Most of us were raised in the absence of baby monitors, formal playdates, and cell phone trackers — and we turned out just fine.
But as photos of missing children began staring at parents from the back of endless milk cartons in the 1980s, such laissez-faire parenting experienced a shift. The trend of hyper-vigilance built momentum — and by 1990, the term “helicopter parent” was coined.
Now, however, this interminable “swoosh-swoosh-swoosh” over virtually every move our kids make extends beyond their safety. It’s become a dangerous epidemic.
Helicopter parents are helping their children escape from the slightest discomfort, preventing them from developing any psychological immunity.
“Well-intentioned parents [are] metabolizing their [children’s] anxiety for them,” said Dr. Wendy Mogel, a clinical psychologist and New York Times best-selling author, in The Atlantic.
This type of parenting limits young people’s experimentation in the real world as parents dictate their child’s life direction. While a helicopter parent may claim this is all about protecting the child, the investigative book “NutureShock” revealed it’s usually about protecting the parent from the “harrowing business of letting go.” And when parents do not let their child fend for himself or herself — the child becomes ill-equipped to persevere in the real world.
Parents who are overly involved in their children’s lives end up getting what they feared most — helpless, entitled, unmotivated young people. “Parents’ inappropriate meddling gives the child the message that nothing is good enough, so many frustrated children quit trying,” said researcher Miguela Rivera in The Hispanic Outlook for Higher Education.
These children often have low self-esteem and minimal confidence in their abilities. They are frequently unable to handle criticism and have trouble dealing with disappointment, mainly because they have not faced it before. Researchers have found that helicopter parenting compromises children’s autonomy, mastery, and personal growth. Young people with over-involved parents also report higher levels of depression and a decreased satisfaction with their lives.
Researchers who have studied adolescents with helicopter parents have found these young people to be more anxious and less socially skilled, and to have poorer coping skills and higher rates of depression. In a recent survey carried out by the American College Health Association, 84 percent of college students felt overwhelmed by responsibilities. Thirteen percent of freshmen reported their parents “frequently intervened on their behalf to help them solve problems they were having at the college,” Margaret K. Nelson noted in her book “Parenting Out of Control: Anxious Parents in Uncertain Times.”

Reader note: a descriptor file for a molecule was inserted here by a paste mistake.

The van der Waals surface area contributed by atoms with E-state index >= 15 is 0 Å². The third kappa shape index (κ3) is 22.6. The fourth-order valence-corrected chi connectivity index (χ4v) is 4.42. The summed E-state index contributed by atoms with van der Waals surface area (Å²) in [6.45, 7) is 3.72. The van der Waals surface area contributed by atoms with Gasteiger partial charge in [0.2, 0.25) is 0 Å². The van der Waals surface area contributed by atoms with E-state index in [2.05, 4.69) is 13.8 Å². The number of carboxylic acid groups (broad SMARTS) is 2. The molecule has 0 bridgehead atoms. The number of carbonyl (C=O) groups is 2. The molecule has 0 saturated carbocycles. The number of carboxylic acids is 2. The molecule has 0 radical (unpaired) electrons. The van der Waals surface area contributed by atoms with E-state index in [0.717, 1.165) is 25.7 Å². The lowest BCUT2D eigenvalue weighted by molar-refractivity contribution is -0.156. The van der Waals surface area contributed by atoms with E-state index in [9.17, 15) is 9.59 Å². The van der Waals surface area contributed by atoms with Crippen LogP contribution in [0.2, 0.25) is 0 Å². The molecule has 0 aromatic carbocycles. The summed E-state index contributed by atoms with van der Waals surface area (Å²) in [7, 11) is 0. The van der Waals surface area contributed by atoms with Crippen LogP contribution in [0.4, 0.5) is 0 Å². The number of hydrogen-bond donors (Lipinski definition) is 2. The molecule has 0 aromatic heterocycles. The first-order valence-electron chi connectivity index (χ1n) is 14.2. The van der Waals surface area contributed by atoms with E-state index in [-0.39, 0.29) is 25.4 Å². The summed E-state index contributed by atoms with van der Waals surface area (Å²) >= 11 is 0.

Another recent survey of college freshmen nationwide done by Dr. Neil Montgomery, a psychology professor at Keene State College in Keene, New Hampshire, found that students with helicopter parents were "less open to new ideas and actions and more vulnerable, anxious, and self-conscious." These students were also more likely to be medicated for anxiety or depression.
Once a child graduates from college, many helicopter parents do not relinquish their grasp. They sometimes accompany their child on job interviews — and some even try to negotiate salary and benefits. Helicopter parents have been known to call their child’s human resources managers and bosses to advocate for their child’s advancement and complain if their child is not promoted.
If this sounds like an overstatement, consider this: In a national survey of employers seeking to hire recent college graduates, approximately 25 percent of employers reported hearing from parents that they hire their child.
Researchers agree about the developmental necessity of conflict and failure for children. A child’s critical thinking and problem-solving skills grow more from active and engaged conflict resolution than from observing his parent do so. While helicopter parenting frequently comes with extrinsic rewards — extrinsic motivation provides the child with direction but no internal drive. Parents need to let their child develop intrinsic motivation — an intense, personal desire to work toward a goal of self-fulfillment.
The reality is that the main determinant of a child’s success is grit. According to Dr. Angela Lee Duckworth, a psychologist at the University of Pennsylvania, the most significant predictor of success in kids isn’t social intelligence or IQ. Rather, "it’s about having stamina, sticking with your future." Young people tend to do well when they have such passion and perseverance in pursuit of long-term goals. Researchers have shown that grit, in fact, is more predictive of a child’s success than intelligence.
Parents need to nurture grit by teaching their children that disappointment is acceptable and a good way to strengthen their problem-solving skills.
The good news is that hypervigilant parenting is beginning to evolve. As parents focus on raising a child who is capable of living on his own, they are becoming "free rangers" — parents who do not constantly monitor their children. As author Lenore Skenazy notes in her book, "Free Range Kids," these parents are committed to providing their children "independence training" that will help them learn to fend for themselves, trust their own instincts, and face challenges with confidence rather than fear.
These moms and dads are realizing their most important job is to raise an independent and self-reliant child.
Daniel Riseman, founder of Riseman Educational Consulting in Irvington, New York, has been counseling students and working with families for 16 years on every aspect of the college admissions process, including tutoring students for SAT and ACT tests and selecting schools and majors.
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